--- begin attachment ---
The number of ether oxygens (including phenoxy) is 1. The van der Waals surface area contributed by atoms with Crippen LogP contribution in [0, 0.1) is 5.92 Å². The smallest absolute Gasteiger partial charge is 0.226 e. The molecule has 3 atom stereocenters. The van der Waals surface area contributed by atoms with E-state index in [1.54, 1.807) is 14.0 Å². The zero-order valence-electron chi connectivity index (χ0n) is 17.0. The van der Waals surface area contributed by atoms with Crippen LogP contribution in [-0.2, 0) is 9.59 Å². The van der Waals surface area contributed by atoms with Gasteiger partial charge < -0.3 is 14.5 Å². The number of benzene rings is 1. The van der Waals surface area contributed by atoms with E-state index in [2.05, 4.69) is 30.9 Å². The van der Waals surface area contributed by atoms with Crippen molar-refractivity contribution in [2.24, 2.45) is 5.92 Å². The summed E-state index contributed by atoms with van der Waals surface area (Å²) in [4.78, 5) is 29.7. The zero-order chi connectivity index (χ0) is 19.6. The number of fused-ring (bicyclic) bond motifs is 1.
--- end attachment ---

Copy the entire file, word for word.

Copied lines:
The number of ether oxygens (including phenoxy) is 1. The van der Waals surface area contributed by atoms with Crippen LogP contribution in [0, 0.1) is 5.92 Å². The smallest absolute Gasteiger partial charge is 0.226 e. The molecule has 3 atom stereocenters. The van der Waals surface area contributed by atoms with E-state index in [1.54, 1.807) is 14.0 Å². The zero-order valence-electron chi connectivity index (χ0n) is 17.0. The van der Waals surface area contributed by atoms with Crippen LogP contribution in [-0.2, 0) is 9.59 Å². The van der Waals surface area contributed by atoms with Gasteiger partial charge < -0.3 is 14.5 Å². The number of benzene rings is 1. The van der Waals surface area contributed by atoms with E-state index in [2.05, 4.69) is 30.9 Å². The van der Waals surface area contributed by atoms with Crippen molar-refractivity contribution in [2.24, 2.45) is 5.92 Å². The summed E-state index contributed by atoms with van der Waals surface area (Å²) in [4.78, 5) is 29.7. The zero-order chi connectivity index (χ0) is 19.6. The number of fused-ring (bicyclic) bond motifs is 1.